I was bummed when animation artist Chris Ishii passed away in 2001 because I’d had his phone number on my desktop for quite a while and had been meaning to call him for an interview. Ishii was born in Fresno, California in 1919 and had attended Chouinard Art Institute before being hired at Disney in 1940. After the attack on Pearl Harbor, he was among the tens of thousands of Japanese-Americans who were forcibly removed from their homes and sent to internment camps. (Scooby-Doo designer Iwao Takamoto, who recently passed away, was also among those interned. He described his experiences in this interview I did with him.) Ishii was sent to the Granada internment camp in Amache, Colorado.
After nearly a year of being in the camp, Ishii was accepted into the US Army in December 1942 (photo of his enlistment here). His IMDB bio says that he “served in the Military Intelligence Service as an illustrator for the Office of War Information, assigned to the India/China/Burma theater of war. He met and married his wife, Ada Suffiad in Shanghai, bringing her to the U.S. with him at demobilization.” In the 1950s, Ishii moved to the East Coast and worked at a number of NY commercial studios including Tempo and Shamus Culhane Productions. He joined UPA-NY around 1954 as a designer and layout artist. Afer Gene Deitch left the studio, Ishii (along with Jack Goodfood) assumed the role of UPA-NY’s artistic supervisor. He continued working in commercial animation during the 1960s and ’70s, partnering to form his own studio, Focus Productions, and directing the animated sequence in Woody Allen’s Annie Hall, among many other projects.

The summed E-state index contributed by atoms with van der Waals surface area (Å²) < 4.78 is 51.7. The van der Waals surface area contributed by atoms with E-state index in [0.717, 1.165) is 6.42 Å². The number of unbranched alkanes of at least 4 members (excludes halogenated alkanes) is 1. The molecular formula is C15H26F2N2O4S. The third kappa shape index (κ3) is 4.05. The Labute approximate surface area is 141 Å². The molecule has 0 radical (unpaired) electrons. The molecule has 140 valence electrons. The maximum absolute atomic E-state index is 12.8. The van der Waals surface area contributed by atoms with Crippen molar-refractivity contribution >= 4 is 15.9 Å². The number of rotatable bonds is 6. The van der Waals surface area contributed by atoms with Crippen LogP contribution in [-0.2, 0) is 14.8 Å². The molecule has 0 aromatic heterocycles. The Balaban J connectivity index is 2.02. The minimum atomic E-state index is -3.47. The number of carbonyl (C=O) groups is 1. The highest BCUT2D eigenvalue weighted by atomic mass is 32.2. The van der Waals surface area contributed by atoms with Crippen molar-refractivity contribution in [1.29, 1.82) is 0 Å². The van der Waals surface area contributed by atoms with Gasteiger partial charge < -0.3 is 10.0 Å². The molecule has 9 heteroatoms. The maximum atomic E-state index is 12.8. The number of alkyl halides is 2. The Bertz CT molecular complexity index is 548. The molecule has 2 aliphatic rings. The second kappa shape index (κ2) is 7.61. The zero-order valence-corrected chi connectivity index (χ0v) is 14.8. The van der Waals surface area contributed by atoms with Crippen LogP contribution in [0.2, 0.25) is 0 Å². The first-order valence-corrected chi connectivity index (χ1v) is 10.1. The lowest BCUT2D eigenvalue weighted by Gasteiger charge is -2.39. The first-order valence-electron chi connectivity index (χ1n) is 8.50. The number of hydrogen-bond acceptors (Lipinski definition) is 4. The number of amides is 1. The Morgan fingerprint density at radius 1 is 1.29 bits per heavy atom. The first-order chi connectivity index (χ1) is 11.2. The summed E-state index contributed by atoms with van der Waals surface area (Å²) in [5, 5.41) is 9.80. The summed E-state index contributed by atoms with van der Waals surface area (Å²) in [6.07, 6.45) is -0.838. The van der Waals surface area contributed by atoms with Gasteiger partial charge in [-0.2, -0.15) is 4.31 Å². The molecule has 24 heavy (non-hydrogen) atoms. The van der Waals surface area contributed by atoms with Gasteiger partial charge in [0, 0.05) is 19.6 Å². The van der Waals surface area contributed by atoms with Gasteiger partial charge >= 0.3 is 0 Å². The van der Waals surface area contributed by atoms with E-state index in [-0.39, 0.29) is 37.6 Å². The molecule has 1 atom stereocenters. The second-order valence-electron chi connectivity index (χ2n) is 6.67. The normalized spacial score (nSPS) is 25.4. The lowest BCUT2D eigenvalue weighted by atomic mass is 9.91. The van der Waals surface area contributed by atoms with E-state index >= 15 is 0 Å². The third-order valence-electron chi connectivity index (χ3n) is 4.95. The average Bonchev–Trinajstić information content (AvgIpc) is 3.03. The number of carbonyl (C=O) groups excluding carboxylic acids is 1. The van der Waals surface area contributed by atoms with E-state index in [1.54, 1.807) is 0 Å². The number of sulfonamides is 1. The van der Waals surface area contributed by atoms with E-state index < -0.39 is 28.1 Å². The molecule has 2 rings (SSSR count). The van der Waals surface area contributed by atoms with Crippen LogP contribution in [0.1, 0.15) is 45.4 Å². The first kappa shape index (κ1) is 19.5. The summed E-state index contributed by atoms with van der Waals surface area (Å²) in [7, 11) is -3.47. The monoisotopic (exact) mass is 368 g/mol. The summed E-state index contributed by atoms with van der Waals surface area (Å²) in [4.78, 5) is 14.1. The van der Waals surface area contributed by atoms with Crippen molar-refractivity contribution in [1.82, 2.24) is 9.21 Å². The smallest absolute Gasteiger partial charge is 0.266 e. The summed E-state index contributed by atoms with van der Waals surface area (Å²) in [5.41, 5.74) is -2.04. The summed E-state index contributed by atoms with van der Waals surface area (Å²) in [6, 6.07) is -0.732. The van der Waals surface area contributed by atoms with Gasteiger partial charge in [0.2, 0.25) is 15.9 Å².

The reason I bring all this up is that I recently found online some examples of Ishii’s “Lil’ Neebo” comic strip. He created the characterÃ¢â‚¬”a Japanese-American boy who is internedÃ¢â‚¬”for the Granada camp’s newspaper Granada Pioneer. The character was also drawn for the paper by other interned artists, as well as used in puppet shows at the camps. The drawing in these strips is relatively crude as it was still early in Ishii’s artistic career, but the Disney influence is certainly evident, and the unfortunate circumstances under which they were created gives them plenty of historical significance.